A Weak Egypt, an Israelite Window

Photo Credit: BiblePlaces.com, Egyptian Museum, Cairo

In the Book of Genesis, the specter of Egypt hangs over many of the stories. Without a major river system traversing the land, Canaan was dependent upon rain for its irrigation, leaving its inhabitants vulnerable to the threat of starvation during periods of drought. It was a desire to survive drought that brought Joseph’s brothers before him in Genesis 44 and which ultimately brought Jacob to Egypt in Genesis 46.

The Late Bronze Age (LBA) Collapse led to the demise of the major kingdoms of the early 12th century BCE. The Mycenaean Greek civilization collapsed, as did the Hittite Kingdom and Kassite Babylonian Kingdom. The Assyrian Kingdom shrunk to become a rump state.

The Egyptian New Kingdom was not impervious to the changes. The LBA Collapse ushered in a period of slow decline in Egypt. Yet even as Egyptian power waned, Egypt still had an influence in the broader region. A cartouche is an oval symbol containing hieroglyphs. A cartouche with the name of Ramesses IX was found in Gezer, roughly between today’s Jerusalem and Tel Aviv, indicating that in the late 12th century BCE, Egypt still remained involved in the southern Levant. Eventually though, a weaker Egypt gradually withdrew from Canaan, until by the late 12th century it seemingly had little to no significant presence there.

Egypt’s New Kingdom 20th Dynasty began with Setnakhte’s ascension to the throne in 1189 BCE. The remaining pharaohs of this dynasty were all name Ramesses. It started out well enough with Ramesses III defeating the Sea Peoples, but presumably difficulties securing food led to a workers strike and later Ramesses III was assassinated. The 20th Dynasty kings Ramesses IV, Ramesses VI and Ramesses VIII were all children of Ramesses III, indicating problems in royal succession.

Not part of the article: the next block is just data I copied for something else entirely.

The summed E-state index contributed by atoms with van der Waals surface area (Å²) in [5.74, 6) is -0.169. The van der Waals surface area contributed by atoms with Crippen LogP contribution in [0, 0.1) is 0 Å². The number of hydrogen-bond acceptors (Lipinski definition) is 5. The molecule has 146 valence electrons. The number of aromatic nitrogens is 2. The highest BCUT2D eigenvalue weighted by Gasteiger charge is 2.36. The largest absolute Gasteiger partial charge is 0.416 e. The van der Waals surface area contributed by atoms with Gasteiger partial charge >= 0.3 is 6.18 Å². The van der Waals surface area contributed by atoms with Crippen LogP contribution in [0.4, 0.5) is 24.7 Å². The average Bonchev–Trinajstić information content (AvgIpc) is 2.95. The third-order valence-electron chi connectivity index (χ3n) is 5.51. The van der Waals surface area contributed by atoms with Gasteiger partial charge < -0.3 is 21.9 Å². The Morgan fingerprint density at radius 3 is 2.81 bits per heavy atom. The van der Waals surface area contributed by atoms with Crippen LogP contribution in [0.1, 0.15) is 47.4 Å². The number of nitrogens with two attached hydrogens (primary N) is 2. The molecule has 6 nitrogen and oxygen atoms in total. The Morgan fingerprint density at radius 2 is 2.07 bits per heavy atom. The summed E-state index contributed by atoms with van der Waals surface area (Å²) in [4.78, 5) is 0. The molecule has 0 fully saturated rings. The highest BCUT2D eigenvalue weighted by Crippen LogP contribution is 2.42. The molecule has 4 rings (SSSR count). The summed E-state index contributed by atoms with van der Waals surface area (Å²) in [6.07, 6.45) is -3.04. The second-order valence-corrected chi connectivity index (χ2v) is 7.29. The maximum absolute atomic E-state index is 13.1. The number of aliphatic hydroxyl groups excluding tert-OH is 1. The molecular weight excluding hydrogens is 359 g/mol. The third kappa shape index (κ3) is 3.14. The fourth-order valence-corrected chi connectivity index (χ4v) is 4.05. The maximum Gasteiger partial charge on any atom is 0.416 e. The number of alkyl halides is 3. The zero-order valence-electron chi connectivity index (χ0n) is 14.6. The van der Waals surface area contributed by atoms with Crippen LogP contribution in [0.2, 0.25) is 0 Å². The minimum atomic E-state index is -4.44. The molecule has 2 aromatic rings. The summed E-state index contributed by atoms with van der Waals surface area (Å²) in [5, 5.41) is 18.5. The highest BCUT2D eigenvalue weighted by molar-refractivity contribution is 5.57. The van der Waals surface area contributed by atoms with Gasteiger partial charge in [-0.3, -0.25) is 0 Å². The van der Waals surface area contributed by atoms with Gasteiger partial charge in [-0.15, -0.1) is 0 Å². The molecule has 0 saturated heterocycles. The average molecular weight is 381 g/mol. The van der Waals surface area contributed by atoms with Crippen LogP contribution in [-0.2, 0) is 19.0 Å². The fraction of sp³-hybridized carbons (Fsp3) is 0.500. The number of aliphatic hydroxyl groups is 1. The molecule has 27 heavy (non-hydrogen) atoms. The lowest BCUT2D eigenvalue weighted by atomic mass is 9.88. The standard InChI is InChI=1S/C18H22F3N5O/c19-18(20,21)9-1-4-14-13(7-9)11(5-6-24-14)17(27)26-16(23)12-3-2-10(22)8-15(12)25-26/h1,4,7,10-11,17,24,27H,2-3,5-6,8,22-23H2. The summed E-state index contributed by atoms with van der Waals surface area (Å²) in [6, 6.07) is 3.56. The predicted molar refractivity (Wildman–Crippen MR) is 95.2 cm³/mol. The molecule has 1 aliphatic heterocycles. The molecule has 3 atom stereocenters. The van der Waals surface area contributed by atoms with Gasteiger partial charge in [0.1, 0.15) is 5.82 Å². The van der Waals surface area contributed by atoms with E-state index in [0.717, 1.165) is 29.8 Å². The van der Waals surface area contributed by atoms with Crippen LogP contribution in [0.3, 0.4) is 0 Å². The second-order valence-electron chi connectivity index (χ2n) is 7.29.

In this slow winding Egyptian collapse, Libyan tribes such as the Libu, Tehenu, Temehu and Meshwesh attacked Egypt.

The Meshwesh, a Libyan tribe with Berber origins, were speakers of the Afroasiatic language Berber, distantly related to the Semitic and Egyptian languages. The Meshwesh do appear to have been defeated by the Egyptians during Ramesses III’s reign, but they continued to harass the Egyptians throughout the 20th Dynasty.

Eventually, Egypt’s 20th Dynasty could not hold power. The priests of Amun took power in southern, or Upper Egypt, while new rulers emerged in northern, or Lower Egypt. This ushered what has been coined the Third Intermediate Period. At the outset the Egyptian kings were weaker than they had been earlier. As in the Genesis stories, conditions in Egypt in the Iron Age had an impact on the southern Levant. In the Iron IIA period, a diminished Egypt enabled new states such as the Ammonite, Moabite, Aramean and Israelite kingdoms to emerge.

The image above is a statue of Ramesses III, one of the last powerful kings of the 20th Dynasty, on display at the Egyptian Museum in Cairo.